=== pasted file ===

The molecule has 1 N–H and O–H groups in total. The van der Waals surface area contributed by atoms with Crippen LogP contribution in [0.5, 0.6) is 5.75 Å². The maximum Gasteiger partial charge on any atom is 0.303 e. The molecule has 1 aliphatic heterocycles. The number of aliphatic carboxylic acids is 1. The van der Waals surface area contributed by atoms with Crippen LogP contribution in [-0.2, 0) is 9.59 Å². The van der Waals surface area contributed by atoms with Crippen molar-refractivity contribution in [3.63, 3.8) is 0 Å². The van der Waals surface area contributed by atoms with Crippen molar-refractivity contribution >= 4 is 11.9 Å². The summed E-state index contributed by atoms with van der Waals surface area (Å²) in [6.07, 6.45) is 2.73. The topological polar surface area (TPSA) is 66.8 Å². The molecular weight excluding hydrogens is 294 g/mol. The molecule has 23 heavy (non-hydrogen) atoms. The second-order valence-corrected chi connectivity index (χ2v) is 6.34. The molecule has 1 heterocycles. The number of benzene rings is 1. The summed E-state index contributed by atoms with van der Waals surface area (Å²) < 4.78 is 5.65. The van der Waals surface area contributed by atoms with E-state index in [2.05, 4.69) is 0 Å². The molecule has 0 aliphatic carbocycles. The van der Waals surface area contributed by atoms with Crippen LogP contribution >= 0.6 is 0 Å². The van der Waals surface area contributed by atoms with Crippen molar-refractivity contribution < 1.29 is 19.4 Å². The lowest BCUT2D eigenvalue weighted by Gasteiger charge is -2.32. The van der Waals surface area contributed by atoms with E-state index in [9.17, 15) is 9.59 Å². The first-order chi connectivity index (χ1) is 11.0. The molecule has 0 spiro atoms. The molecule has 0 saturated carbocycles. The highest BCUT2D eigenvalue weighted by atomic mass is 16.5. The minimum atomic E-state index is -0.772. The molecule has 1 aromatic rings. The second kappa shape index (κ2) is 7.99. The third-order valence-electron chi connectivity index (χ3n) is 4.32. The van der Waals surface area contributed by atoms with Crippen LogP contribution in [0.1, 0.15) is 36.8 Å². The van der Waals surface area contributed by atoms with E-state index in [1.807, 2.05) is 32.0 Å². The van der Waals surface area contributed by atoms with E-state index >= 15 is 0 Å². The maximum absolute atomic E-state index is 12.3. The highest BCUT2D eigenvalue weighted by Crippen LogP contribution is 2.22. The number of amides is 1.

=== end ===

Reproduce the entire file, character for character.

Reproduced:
The molecule has 1 N–H and O–H groups in total. The van der Waals surface area contributed by atoms with Crippen LogP contribution in [0.5, 0.6) is 5.75 Å². The maximum Gasteiger partial charge on any atom is 0.303 e. The molecule has 1 aliphatic heterocycles. The number of aliphatic carboxylic acids is 1. The van der Waals surface area contributed by atoms with Crippen LogP contribution in [-0.2, 0) is 9.59 Å². The van der Waals surface area contributed by atoms with Crippen molar-refractivity contribution in [3.63, 3.8) is 0 Å². The van der Waals surface area contributed by atoms with Crippen molar-refractivity contribution >= 4 is 11.9 Å². The summed E-state index contributed by atoms with van der Waals surface area (Å²) in [6.07, 6.45) is 2.73. The topological polar surface area (TPSA) is 66.8 Å². The molecular weight excluding hydrogens is 294 g/mol. The molecule has 23 heavy (non-hydrogen) atoms. The second-order valence-corrected chi connectivity index (χ2v) is 6.34. The molecule has 1 heterocycles. The number of benzene rings is 1. The summed E-state index contributed by atoms with van der Waals surface area (Å²) < 4.78 is 5.65. The van der Waals surface area contributed by atoms with E-state index in [2.05, 4.69) is 0 Å². The molecule has 0 aliphatic carbocycles. The van der Waals surface area contributed by atoms with Crippen LogP contribution >= 0.6 is 0 Å². The van der Waals surface area contributed by atoms with Crippen molar-refractivity contribution < 1.29 is 19.4 Å². The lowest BCUT2D eigenvalue weighted by Gasteiger charge is -2.32. The van der Waals surface area contributed by atoms with E-state index in [9.17, 15) is 9.59 Å². The first-order chi connectivity index (χ1) is 11.0. The molecule has 0 spiro atoms. The molecule has 0 saturated carbocycles. The highest BCUT2D eigenvalue weighted by atomic mass is 16.5. The minimum atomic E-state index is -0.772. The molecule has 1 aromatic rings. The second kappa shape index (κ2) is 7.99. The third-order valence-electron chi connectivity index (χ3n) is 4.32. The van der Waals surface area contributed by atoms with Crippen LogP contribution in [0.1, 0.15) is 36.8 Å². The van der Waals surface area contributed by atoms with E-state index in [1.807, 2.05) is 32.0 Å². The van der Waals surface area contributed by atoms with E-state index >= 15 is 0 Å². The maximum absolute atomic E-state index is 12.3. The highest BCUT2D eigenvalue weighted by Crippen LogP contribution is 2.22. The number of amides is 1.